Controlled Vars

To Never Forget Initializing Your C++ Variables

Controlled VariablesThe controlled_vars.h and other header files are C++ templates, that gives you the ability to control the initialization of your basic C types (i.e. char, int, long long, etc.)

Especially, it allows you to avoid forgetting the initialization of variable members since these variables cannot be initialized where declared1. Classes are here to help you and they do a great job at this, even for basic types such as char, int, and long variables. Really! My main C++ bugs came from forgetting the initialization of variable members and this is the reason why I created these headers.

Controlled Variables can actually be used anywhere you declare a basic type variable without immediately initializing it (and limited controlled variables anywhere a bounded value is used.)



To compile the generator of the Controlled Variables header files, I use CMake and a C++ compiler (also the generator is nearly all written in C, it has a tad bit of C++ such as inline variable declarations.)

If you don't want to regenerate the header files, all you need is your standard C++ compiler and the controlled_vars_headers-x.y.z.tar.gz package.

Debian Packages

We now generate Debian packages for Ubuntu 12.04, 12.10, 13.04, 13.10, 14.04. See the Snap! Project page for details on how you install a PPA and install new packages from launchpad (packages).


You can find the source and header files on

Filename2 Contents
controlled_vars-x.y.z.tar.gz Source of the Controlled Variables generator
controlled_vars_headers-x.y.z.tar.gz The generated headers (to avoid recompiling)

Where x.y.z represents the major (x), minor (y) and patch (z) versions.

We also offer ready to install packages on LaunchPad: Snap CPP (for Ubuntu users.)


Please, if you find bugs or have problems using the controlled_vars.h header file or its generator, post your concerns on

Projects Using this one

The Controlled Variables headers are a dependency of the libQtCassandra library.

Using Boost static_assert.hpp

We are re-using the trick defined in the static_assert.hpp file from Boost in order to verify that the limited variables have valid bounds and when an initialization value is defined, that it is within the bounds.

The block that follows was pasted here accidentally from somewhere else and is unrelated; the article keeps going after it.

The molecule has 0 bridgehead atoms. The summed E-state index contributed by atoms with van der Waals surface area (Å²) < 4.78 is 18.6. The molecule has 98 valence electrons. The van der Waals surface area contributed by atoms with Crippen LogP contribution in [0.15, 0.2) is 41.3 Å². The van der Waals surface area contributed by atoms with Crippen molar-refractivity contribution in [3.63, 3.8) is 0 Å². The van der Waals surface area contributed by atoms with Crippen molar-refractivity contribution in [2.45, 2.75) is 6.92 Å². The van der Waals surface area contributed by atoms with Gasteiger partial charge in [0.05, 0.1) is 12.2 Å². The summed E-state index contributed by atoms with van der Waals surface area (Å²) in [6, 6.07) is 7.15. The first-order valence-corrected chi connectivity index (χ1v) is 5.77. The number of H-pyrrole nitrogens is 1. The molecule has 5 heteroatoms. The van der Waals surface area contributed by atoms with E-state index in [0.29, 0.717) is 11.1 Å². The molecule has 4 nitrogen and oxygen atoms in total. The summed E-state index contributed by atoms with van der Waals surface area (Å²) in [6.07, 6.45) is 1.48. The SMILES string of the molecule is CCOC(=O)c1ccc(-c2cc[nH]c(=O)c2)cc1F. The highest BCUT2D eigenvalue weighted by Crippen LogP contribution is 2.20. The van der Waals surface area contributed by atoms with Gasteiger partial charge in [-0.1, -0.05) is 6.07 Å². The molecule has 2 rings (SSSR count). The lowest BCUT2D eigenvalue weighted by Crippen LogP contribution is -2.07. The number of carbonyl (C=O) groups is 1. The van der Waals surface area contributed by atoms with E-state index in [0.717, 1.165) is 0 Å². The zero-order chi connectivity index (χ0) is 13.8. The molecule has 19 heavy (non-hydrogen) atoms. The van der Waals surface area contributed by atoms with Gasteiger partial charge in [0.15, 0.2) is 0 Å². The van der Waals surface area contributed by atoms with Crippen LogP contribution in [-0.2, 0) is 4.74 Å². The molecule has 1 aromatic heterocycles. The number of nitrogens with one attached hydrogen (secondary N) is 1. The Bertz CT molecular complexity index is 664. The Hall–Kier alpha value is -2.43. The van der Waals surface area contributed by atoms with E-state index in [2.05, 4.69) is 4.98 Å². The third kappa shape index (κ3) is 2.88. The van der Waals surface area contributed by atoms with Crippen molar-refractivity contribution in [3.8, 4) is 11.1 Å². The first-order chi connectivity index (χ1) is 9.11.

In our code, it is renamed using controlled variables naming convention so you may still use boost as usual. However, we did not want to add a dependency on boost to use the controlled variables so we redefined this macro.

Note that at this time we limited the definition to g++ and cl (Microsoft compiler.) Other compilers can be added with time although all you need to do really is switch compiler to run the compilation tests. Plus the assertion is nice but not required since it will anyway throw an exception at run time whenever a variable is instantiated.

Programmer Documentation

The Controlled Variables header file includes a set of classes and typedef's that help you create safer code (since your variables get initialized, and if not, you get a throw--at least in DEBUG mode.)

The following documents the Controlled Variables classes.

Note: The documentation is not inline since (1) the classes are generated and (2) the code is extremely repetitive.

Library Version

Since version 1.3.0, the Controlled Variables include a version file that can be used to determine the version at compile time or at run-time.

The library defines three macros as follow:


The macros can be used as static values at compile time.

The library also defines the following functions:

int controlled_vars_major()
int controlled_vars_minor()
int controlled_vars_patch()
const char *controlled_vars_version()

The functions returning an integer return one of the version numbers as defined by the macros.

The controlled_vars_version() returns the version in the form of a string such as "1.3.0".


Some of the classes make use of a debug version (mainly the no init templates and the limited classes, see below.) In order to benefit from the debug code, you need to use the -D command line option of your C++ compiler or use a pre-processor statement like this:


Note that the variables just need to be defined.

The debug mode adds code the verifies that your variables are properly initialized (no init templates) or that the value remains within the specified boundaries (limited templates.) When an error is detected, the code raises an exception (see exceptions below.)

To Be Honest

I call this the Debug Mode but it can be used against a release version since it does not check any specific debug flag such as _DEBUG. This actually means you could create 3 versions: a debug version, a release version with controlled variables checks still turned on, and a final release version with the controlled variables checks all turned off.

Note that in debug mode all the types defined in the header include a function named is_initialized() that returns true when the variable was initialized.

bool is_initialized() const;

You can use this function in your own debug code to check whether a variable was initialized or not. Don't forget to test the CONTROLLED_VARS_DEBUG whenever you want to use this function:

  bool was_init = true;
  was_init = my_var.is_initialized();
  if(!was_init) std::cerr << "We've got a problem!" << std::endl;

In this example you see that by default I set the was_init variable to true since by default you expect an initialized variable.

The CONTROLLED_VARS_LIMITED does not generate such side effects.

Namespace (namespace controlled_vars)

The Controlled Variables are defined in a namespace named controlled_vars.

As usual, you can either use a using command or specify the namespace each time you reference a type defined in the Controlled Variables header.

typedef controlled_vars::auto_init<int32_t, 100> hundred_number_t;


using controlled_vars;
typedef auto_init<int32_t, 100> hundred_number_t;

Either way works. We have chosen names that shouldn't clash with anything, but of course... and that's why we include a namespace.